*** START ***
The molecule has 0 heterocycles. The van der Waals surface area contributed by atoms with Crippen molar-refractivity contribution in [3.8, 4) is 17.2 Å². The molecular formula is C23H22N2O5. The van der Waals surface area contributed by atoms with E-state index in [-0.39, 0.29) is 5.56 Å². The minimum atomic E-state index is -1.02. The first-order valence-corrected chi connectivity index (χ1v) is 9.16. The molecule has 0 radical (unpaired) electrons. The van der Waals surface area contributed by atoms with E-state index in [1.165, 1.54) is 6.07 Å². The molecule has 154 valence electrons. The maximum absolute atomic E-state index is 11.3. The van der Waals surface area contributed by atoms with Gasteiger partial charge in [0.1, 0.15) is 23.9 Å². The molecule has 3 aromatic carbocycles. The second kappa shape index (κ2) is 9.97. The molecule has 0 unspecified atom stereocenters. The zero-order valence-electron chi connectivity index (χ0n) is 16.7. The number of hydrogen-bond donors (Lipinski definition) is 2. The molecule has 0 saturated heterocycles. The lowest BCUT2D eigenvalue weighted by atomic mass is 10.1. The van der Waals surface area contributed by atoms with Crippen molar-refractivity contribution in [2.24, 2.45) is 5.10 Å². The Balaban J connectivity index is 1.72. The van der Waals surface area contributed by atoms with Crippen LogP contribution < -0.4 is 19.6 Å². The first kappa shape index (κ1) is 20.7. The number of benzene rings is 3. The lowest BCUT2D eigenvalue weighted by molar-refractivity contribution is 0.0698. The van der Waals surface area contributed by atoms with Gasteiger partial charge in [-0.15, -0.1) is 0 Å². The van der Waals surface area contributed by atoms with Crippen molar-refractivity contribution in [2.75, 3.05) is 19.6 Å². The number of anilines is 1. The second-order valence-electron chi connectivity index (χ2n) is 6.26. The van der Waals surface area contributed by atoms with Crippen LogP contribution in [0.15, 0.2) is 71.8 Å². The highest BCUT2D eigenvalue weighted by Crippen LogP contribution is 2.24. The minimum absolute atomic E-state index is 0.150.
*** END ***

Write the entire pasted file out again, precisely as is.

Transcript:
The molecule has 0 heterocycles. The van der Waals surface area contributed by atoms with Crippen molar-refractivity contribution in [3.8, 4) is 17.2 Å². The molecular formula is C23H22N2O5. The van der Waals surface area contributed by atoms with E-state index in [-0.39, 0.29) is 5.56 Å². The minimum atomic E-state index is -1.02. The first-order valence-corrected chi connectivity index (χ1v) is 9.16. The molecule has 0 radical (unpaired) electrons. The van der Waals surface area contributed by atoms with E-state index in [1.165, 1.54) is 6.07 Å². The molecule has 154 valence electrons. The maximum absolute atomic E-state index is 11.3. The van der Waals surface area contributed by atoms with Gasteiger partial charge in [0.1, 0.15) is 23.9 Å². The molecule has 3 aromatic carbocycles. The second kappa shape index (κ2) is 9.97. The molecule has 0 unspecified atom stereocenters. The zero-order valence-electron chi connectivity index (χ0n) is 16.7. The number of hydrogen-bond donors (Lipinski definition) is 2. The molecule has 0 saturated heterocycles. The lowest BCUT2D eigenvalue weighted by atomic mass is 10.1. The van der Waals surface area contributed by atoms with Crippen molar-refractivity contribution in [2.24, 2.45) is 5.10 Å². The Balaban J connectivity index is 1.72. The van der Waals surface area contributed by atoms with Crippen LogP contribution < -0.4 is 19.6 Å². The first kappa shape index (κ1) is 20.7. The number of benzene rings is 3. The lowest BCUT2D eigenvalue weighted by molar-refractivity contribution is 0.0698. The van der Waals surface area contributed by atoms with Gasteiger partial charge in [-0.15, -0.1) is 0 Å². The van der Waals surface area contributed by atoms with Crippen molar-refractivity contribution in [2.75, 3.05) is 19.6 Å². The number of anilines is 1. The second-order valence-electron chi connectivity index (χ2n) is 6.26. The van der Waals surface area contributed by atoms with Crippen LogP contribution in [0.15, 0.2) is 71.8 Å². The highest BCUT2D eigenvalue weighted by Crippen LogP contribution is 2.24. The minimum absolute atomic E-state index is 0.150.